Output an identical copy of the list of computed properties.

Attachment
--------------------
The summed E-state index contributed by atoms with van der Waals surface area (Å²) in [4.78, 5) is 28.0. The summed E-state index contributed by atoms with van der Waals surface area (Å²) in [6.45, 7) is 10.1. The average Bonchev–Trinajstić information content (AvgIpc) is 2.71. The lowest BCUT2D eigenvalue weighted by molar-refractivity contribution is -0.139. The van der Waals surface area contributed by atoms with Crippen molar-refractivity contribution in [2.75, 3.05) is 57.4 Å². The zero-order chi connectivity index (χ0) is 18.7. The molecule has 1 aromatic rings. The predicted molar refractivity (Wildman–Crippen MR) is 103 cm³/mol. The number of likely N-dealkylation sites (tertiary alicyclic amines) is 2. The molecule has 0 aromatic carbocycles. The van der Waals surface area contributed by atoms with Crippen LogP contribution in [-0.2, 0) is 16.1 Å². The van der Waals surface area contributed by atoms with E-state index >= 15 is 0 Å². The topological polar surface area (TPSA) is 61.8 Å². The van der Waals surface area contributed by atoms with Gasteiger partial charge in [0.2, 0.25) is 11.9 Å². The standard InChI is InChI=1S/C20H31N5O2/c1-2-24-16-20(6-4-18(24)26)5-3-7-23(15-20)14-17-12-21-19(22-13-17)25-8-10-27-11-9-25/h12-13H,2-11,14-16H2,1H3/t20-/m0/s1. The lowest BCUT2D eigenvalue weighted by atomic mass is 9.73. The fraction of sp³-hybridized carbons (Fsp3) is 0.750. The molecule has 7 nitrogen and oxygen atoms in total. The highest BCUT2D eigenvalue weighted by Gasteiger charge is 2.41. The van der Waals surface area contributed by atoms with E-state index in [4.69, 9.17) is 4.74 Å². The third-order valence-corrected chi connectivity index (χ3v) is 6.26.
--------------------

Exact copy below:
The summed E-state index contributed by atoms with van der Waals surface area (Å²) in [4.78, 5) is 28.0. The summed E-state index contributed by atoms with van der Waals surface area (Å²) in [6.45, 7) is 10.1. The average Bonchev–Trinajstić information content (AvgIpc) is 2.71. The lowest BCUT2D eigenvalue weighted by molar-refractivity contribution is -0.139. The van der Waals surface area contributed by atoms with Crippen molar-refractivity contribution in [2.75, 3.05) is 57.4 Å². The zero-order chi connectivity index (χ0) is 18.7. The molecule has 1 aromatic rings. The predicted molar refractivity (Wildman–Crippen MR) is 103 cm³/mol. The number of likely N-dealkylation sites (tertiary alicyclic amines) is 2. The molecule has 0 aromatic carbocycles. The van der Waals surface area contributed by atoms with Crippen LogP contribution in [-0.2, 0) is 16.1 Å². The van der Waals surface area contributed by atoms with E-state index >= 15 is 0 Å². The topological polar surface area (TPSA) is 61.8 Å². The van der Waals surface area contributed by atoms with Gasteiger partial charge in [0.2, 0.25) is 11.9 Å². The standard InChI is InChI=1S/C20H31N5O2/c1-2-24-16-20(6-4-18(24)26)5-3-7-23(15-20)14-17-12-21-19(22-13-17)25-8-10-27-11-9-25/h12-13H,2-11,14-16H2,1H3/t20-/m0/s1. The lowest BCUT2D eigenvalue weighted by atomic mass is 9.73. The fraction of sp³-hybridized carbons (Fsp3) is 0.750. The molecule has 7 nitrogen and oxygen atoms in total. The highest BCUT2D eigenvalue weighted by Gasteiger charge is 2.41. The van der Waals surface area contributed by atoms with E-state index in [4.69, 9.17) is 4.74 Å². The third-order valence-corrected chi connectivity index (χ3v) is 6.26.